Britt Bravo, author of Have Fun Do Good and community builder for NetSquared, graciously invited me to participate in a new monthly community blog called Net2ThinkTank. This post will be one of many entries. Check out the others here on Tuesday.
Britt's question is: What is needed to facilitate more nonprofits' adoption of the social web? In other words, how do we get more nonprofits to blog, use social networks, share video, etc. so that they can raise more money, recruit more volunteers, win advocacy campaigns - change the world?
As far as I can tell there are 4 obstacles which are key barriers to online entry and success:
1) no time
2) no money
3) no online ambassador
4) no clear ROI
Let me elaborate.
It's obvious that time is a finite resource and anyone who has ever worked for a nonprofit knows it is THE precious commodity. For human services organizations, in particular, the mission - creating more educational opportunities for disadvantaged youth, eradicating homelessness, enabling people to die with dignity, etc. - is an urgent matter. Because of this and because of the nature of the issues they address, program managers become overwhelmed by the crises they face every day. Thus, for many leaders, focusing on marketing and communications (online or offline), instead of taking care of people is seen as a distraction at best and a frivolity at worse.
Just because most of the social media tools are super cheap doesn't mean they're free. After all, nothing is free and again, no one knows this more than the ED who is used to stretching every dollar bone thin. People cost money, time is money. Any responsible leader must ask herself every day, what is the best and highest use of our organization's resources? Most would be hard pressed to say blogging.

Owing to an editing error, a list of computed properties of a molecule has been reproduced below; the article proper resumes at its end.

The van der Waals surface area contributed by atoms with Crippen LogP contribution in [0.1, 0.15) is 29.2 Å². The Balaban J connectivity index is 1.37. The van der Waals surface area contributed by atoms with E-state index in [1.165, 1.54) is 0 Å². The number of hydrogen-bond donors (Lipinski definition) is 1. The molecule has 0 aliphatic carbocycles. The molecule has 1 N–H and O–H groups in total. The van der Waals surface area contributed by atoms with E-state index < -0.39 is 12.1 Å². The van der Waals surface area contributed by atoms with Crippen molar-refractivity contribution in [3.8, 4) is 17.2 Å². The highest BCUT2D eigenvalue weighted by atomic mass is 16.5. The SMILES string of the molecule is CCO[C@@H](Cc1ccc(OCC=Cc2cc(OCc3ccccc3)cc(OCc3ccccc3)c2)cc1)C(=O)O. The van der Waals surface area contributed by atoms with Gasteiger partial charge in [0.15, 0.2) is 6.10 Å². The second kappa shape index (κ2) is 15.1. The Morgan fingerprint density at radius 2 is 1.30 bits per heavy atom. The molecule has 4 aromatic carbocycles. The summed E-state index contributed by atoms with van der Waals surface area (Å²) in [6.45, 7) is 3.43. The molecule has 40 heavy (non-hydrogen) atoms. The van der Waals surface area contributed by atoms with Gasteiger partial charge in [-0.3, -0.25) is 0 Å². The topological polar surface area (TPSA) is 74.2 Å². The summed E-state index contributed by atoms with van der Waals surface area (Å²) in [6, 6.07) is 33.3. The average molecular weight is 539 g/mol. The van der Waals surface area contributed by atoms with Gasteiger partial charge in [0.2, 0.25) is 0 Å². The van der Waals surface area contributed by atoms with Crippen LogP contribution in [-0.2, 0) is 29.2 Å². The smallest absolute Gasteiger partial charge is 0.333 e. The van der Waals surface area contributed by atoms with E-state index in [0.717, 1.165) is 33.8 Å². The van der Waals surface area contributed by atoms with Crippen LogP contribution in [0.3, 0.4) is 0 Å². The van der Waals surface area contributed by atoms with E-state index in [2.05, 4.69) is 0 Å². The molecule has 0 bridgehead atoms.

No online ambassador
It's critical that more young people become employees, volunteers and donors of the causes they care about because we need more online evangelists! All of the younger folks I have met in the past 2 years have a natural affinity for the social web. Their expertise and enthusiasm for all things online will propel more nonprofits into this new medium.
No clear ROI
Although case studies are popping up which show how nonprofits are using the social web to raise money, get new members and do successful advocacy campaigns, etc. more research must be done to demonstrate the ROI of social media tools. This information will help bring the skeptics on board.
Finally, since it's not my style to end on a down note, I'll end this post by pointing out that while there are barriers to nonprofits' use of social media, lack of passion is not one of them. On the contrary, PASSION, the key ingredient of any successful communication campaign, is in abundance in this crazy industry we call The Nonprofit Sector. Once we address the challenges I've outlined above, we'll be able to let our passion to shine through!